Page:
(A quick aside: I highly recommend Mark Lee’s opus discussing the dualities of Swift on OverthinkingIt.com. While a bit inconsistent and with some unimportant arguments, Lee looks at the notion of Swift as a young woman in America dancing the line of virgin/whore and urban/country, all wrapped in a very odd bit about furries. Really, it’s worth a read.)

That’s sort of her deal, though, isn’t it? Swift’s going through the requisite growing pains that everyone experiences in his or her early 20s. Look, for instance, in the album art differences between each of her records. gone are the accouterments of guitars or flowing Disney Princess dresses and all that is left is half of Swift’s face. She’s in her moody, mostly immature college phase. Many of us have been there (I have never left). But, it’s certainly a fun phase. There is brilliance (the romp of the title track) and there is garbage (the garbage that is the track recorded with tourmate and sometime boyfriend Ed Sheeran, “Everything Has Changed”) and there is stuff in between (album opener “State of Grace” is shallow, but well-arranged and perfectly sung).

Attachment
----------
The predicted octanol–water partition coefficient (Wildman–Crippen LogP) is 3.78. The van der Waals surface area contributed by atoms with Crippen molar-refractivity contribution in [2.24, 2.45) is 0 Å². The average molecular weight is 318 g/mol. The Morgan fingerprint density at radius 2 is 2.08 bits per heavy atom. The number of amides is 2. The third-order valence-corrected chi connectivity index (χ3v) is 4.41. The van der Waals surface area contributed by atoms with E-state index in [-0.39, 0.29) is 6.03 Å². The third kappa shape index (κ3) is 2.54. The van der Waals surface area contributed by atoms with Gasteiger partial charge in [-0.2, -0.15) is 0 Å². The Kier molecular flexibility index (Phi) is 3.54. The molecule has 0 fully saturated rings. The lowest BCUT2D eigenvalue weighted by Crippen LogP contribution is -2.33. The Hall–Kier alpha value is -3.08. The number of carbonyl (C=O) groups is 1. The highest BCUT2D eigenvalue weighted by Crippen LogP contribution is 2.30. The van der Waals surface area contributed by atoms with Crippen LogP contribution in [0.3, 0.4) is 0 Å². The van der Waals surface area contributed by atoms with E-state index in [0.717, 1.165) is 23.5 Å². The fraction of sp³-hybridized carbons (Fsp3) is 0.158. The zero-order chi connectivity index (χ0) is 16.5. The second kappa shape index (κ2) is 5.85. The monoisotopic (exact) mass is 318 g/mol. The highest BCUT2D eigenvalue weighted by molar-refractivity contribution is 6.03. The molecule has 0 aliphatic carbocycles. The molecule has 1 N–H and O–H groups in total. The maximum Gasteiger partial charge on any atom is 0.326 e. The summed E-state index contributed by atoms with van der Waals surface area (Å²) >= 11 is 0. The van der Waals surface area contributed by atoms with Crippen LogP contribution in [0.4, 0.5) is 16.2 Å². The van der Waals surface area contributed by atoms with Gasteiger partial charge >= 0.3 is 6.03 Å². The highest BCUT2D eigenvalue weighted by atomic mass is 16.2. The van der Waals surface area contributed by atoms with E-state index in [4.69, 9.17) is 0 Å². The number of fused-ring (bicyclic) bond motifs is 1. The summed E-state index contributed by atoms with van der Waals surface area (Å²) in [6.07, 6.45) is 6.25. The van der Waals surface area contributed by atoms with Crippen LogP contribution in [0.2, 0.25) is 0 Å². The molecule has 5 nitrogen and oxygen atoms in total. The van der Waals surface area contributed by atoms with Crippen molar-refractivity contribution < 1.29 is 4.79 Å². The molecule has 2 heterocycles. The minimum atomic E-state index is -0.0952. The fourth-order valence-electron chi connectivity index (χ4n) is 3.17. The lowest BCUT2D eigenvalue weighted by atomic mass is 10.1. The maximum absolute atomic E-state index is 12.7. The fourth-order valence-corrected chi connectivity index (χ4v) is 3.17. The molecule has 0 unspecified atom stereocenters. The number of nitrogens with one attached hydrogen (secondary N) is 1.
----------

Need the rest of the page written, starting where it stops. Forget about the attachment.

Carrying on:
The album’s best track — second single “I Knew You Were Trouble.” — is the simplest story of “Boy and girl meet, boy makes girl regret it, girl gets angry” done over a stuttering popstep chorus. The chant-worthy — and, it turns out, meme-able — speaks volumes about how catchy the song is. More importantly, it’s a strong lyrical song, with the record’s protagonist sounding like she’s upset and powerful. Scorned, she will not accept the ex’s overtures and avoiding the trap that so many romantic songs have laid out before. Like Swift herself, “I Knew You Were Trouble.” skirts the femininity lines while continuing to be aspirational.